DC at Night

DC at Night

Friday, April 4, 2014

Take Me Out to the Ball Game with All That Jazz

Welcome to Flashback Friday. Each Friday we showcase a post that deals with days gone by or has appeared previously in The Prices Do DC. Today, we feature an entry about the connection between baseball and jazz. It's especially appropriate since today is the home opener for the Washington Nationals and the Smithsonian National Museum of American History is offering a special jazz exhibition.

Essayist Gerald Early once said: “When they study our civilization two thousand years from now, there will only be three things that Americans will be known for: the Constitution, baseball and jazz music. They’re the three most beautiful things Americans have ever created.” Whether or not you agree with those words, the next time you hear the word swing, you can think of two great, iconic American innovations.

Baseball and jazz both use swing as a noun and a verb, and in both fields swing involves time and timing. “But on a deeper level,” observed trombonist Alan Ferber, “baseball players and jazz musicians both strive for a perfect balance between disciplined practice and spontaneity.”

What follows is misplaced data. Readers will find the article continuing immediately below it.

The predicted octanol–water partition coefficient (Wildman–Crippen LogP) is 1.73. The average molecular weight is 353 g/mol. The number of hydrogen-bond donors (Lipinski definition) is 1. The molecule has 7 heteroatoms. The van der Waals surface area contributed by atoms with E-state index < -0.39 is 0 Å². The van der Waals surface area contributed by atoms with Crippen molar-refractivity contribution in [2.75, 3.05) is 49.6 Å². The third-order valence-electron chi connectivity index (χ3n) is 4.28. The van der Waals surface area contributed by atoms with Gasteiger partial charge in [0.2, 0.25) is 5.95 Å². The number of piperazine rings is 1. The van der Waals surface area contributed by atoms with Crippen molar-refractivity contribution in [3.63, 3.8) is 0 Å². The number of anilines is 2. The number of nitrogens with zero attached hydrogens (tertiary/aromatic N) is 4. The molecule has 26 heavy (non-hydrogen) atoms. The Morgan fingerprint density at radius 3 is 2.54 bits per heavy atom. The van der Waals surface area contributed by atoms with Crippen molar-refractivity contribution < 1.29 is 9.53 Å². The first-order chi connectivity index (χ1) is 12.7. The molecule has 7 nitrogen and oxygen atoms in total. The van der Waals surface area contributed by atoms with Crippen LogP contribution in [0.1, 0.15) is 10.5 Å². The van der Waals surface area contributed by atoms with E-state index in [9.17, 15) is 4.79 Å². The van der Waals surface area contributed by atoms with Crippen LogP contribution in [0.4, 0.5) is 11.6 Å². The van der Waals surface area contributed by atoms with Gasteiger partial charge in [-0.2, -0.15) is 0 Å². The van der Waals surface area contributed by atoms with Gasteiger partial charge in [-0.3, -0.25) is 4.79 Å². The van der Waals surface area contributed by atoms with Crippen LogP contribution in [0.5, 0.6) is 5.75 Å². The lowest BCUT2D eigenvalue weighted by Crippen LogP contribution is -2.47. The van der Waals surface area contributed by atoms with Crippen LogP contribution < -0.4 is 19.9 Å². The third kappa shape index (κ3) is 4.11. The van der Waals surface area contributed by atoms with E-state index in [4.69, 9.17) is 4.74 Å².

Both the game and the music were born in the United States. And their influences are known around the world. The sound emanating from the crack of the bat is as well loved as the long, soulful wail of a tenor saxophone. And significantly, both players require years of preparation, frequent practice, teamwork, motor memory and a high level of skill and expertise. The two all-American pursuits share other happy, historic connections. Both pursuits have relied heavily on 20th-century communications media to win audiences. And both have spread to many other countries.
Continue reading this article, which first appeared in Smithsonian. com

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